Depressed Adolescents Need Longer Stretches of Therapy
WebMD News Archive
John Sargent, MD, dean of the Karl Menninger School of Psychiatry and Mental
Health Sciences in Topeka, Kan., had high praise for the study.
"What I am getting from the study are several things: that there are
degrees of severity of depression in teen-agers; that it is often a chronic
condition, that in teen-agers who are depressed, [most] recover with treatment,
which is good; [and] that CBT leads more to recover initially but not over
time. The degree of family conflict, degree of hopelessness, degree of
functional difference ... those variables have a lot more to do with how the
teen-ager does over time."
Sargent goes on to point out, that in terms of length of therapy offered,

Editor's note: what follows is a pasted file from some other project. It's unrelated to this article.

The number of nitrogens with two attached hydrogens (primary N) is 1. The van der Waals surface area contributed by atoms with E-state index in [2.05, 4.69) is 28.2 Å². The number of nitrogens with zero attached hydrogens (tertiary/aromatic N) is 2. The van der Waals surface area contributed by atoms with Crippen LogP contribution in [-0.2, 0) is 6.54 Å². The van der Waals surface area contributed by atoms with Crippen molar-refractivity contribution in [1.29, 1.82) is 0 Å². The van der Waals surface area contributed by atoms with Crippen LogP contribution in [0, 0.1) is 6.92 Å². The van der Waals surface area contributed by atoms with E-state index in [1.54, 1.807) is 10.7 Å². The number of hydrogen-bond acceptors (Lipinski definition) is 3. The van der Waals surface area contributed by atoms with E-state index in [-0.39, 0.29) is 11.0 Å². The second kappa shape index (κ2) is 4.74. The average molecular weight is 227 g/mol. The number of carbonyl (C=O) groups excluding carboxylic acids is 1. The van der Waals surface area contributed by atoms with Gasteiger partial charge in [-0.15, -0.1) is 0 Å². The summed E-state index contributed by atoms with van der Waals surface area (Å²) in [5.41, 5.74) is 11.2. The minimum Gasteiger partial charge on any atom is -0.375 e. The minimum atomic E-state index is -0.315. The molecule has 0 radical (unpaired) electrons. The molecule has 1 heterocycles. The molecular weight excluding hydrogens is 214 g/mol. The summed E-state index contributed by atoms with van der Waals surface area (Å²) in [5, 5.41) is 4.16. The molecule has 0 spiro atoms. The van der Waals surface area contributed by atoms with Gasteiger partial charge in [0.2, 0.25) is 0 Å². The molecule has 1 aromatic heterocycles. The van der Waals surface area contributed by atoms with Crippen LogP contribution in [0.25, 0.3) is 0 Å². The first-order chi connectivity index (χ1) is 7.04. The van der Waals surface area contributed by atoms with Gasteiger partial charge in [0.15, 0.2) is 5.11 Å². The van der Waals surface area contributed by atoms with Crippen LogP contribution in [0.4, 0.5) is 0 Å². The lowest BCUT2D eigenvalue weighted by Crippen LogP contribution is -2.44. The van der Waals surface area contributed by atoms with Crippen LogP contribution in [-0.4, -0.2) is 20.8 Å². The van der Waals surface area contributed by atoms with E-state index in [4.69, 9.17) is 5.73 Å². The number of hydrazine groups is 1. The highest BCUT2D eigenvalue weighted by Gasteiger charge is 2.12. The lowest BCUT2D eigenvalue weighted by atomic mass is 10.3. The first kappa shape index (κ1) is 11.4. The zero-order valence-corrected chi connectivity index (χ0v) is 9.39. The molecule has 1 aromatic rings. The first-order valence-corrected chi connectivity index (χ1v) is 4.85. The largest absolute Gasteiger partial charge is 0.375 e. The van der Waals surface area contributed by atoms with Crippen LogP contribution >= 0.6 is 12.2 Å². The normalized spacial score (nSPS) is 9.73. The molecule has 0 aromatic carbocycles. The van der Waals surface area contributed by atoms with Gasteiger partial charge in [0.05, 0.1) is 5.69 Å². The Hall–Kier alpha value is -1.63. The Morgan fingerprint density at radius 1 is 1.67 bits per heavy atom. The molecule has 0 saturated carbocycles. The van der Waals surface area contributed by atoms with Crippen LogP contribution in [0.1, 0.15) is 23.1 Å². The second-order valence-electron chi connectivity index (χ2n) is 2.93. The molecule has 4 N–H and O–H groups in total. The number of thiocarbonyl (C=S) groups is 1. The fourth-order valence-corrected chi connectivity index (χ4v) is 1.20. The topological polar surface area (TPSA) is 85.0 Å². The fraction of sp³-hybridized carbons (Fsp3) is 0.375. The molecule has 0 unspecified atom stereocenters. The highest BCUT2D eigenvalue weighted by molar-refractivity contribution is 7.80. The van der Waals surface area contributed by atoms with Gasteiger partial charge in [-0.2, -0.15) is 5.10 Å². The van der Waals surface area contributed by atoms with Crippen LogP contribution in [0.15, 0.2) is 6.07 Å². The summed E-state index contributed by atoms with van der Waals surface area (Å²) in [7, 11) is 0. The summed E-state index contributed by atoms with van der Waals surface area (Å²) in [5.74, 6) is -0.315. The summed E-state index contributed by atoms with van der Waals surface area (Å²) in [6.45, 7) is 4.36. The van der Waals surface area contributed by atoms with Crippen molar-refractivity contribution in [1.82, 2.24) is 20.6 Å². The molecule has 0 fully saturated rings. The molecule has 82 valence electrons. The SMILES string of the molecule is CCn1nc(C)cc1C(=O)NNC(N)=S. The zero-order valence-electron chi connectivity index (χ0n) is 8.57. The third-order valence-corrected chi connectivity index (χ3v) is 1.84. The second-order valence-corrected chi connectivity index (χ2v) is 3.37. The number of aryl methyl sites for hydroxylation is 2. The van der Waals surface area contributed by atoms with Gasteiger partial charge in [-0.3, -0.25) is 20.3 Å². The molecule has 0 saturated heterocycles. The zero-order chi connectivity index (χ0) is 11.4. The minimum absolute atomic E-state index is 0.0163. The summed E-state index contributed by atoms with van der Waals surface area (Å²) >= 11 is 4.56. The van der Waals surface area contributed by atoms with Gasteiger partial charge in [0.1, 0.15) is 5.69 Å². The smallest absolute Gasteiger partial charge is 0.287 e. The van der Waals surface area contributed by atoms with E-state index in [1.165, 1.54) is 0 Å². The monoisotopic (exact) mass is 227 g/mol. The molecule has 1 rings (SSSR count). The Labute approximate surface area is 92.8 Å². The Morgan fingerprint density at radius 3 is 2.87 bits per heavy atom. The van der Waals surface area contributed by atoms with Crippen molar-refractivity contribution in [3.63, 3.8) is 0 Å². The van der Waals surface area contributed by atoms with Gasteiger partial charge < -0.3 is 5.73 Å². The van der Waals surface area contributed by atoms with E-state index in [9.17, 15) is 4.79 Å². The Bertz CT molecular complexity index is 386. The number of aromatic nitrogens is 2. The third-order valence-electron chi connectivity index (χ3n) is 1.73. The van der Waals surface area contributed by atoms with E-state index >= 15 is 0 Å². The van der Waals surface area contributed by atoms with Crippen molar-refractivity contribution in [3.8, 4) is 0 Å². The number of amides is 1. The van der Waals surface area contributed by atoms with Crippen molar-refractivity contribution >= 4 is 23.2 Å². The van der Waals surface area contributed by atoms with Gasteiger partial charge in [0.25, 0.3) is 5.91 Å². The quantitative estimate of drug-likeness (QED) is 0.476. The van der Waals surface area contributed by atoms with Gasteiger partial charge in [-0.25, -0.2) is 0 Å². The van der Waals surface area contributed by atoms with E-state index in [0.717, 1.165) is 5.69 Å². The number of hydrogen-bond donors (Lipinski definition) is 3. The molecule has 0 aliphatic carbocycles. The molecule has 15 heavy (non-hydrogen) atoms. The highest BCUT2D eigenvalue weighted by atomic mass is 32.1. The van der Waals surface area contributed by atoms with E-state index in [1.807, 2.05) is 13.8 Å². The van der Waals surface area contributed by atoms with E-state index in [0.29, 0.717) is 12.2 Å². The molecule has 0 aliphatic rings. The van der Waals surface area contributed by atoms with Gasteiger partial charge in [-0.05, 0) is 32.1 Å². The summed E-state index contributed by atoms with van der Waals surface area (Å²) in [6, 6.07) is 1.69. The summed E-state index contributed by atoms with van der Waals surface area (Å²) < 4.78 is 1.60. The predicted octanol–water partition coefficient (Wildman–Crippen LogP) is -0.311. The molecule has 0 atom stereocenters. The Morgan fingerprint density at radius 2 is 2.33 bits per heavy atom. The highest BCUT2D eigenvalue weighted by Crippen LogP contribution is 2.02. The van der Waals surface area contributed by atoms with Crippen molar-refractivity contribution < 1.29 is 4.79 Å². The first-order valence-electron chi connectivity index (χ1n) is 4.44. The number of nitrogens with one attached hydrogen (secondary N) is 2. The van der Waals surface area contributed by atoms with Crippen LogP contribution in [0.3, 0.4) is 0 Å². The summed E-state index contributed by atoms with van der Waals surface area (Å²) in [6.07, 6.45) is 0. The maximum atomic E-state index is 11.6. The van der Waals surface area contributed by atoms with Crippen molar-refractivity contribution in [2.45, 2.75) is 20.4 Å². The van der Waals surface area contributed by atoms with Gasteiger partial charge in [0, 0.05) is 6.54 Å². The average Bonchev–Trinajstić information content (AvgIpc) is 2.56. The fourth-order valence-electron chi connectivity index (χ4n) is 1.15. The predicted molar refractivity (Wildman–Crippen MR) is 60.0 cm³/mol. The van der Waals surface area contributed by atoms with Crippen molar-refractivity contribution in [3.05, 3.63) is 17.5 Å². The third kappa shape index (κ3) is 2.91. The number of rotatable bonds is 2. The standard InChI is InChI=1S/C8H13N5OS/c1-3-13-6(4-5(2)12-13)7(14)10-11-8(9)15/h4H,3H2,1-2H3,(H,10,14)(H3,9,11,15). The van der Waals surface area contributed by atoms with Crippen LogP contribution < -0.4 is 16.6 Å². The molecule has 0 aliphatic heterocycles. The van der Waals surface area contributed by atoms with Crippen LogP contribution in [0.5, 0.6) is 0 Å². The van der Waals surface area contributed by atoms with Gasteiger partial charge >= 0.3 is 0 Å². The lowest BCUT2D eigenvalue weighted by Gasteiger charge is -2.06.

the initial research "did exactly what most insurance companies provide
[for], and what they found is that it works for half the people. And that is
pretty awful." Sargent, who is also the director of education and research
at the Menninger Clinic, was not involved in any of the research.
The next research project for Brent and colleagues is to study the various
options for treatment of depression in adolescents who fail to respond to the
ever more common use of antidepressants.
The study was supported by grants from the National Institutes of Mental
- One-fifth of adolescents who are treated for major depression with
'talking' therapy remain depressed after 2 years, regardless of the type of
- Initial research showed that cognitive behavioral therapy worked better
than either systemic behavioral family therapy or nondirective supportive
therapy, but the new research shows that the effect is not sustained.
- Researchers interpret the findings to imply that depression should be seen
as a long-term disease.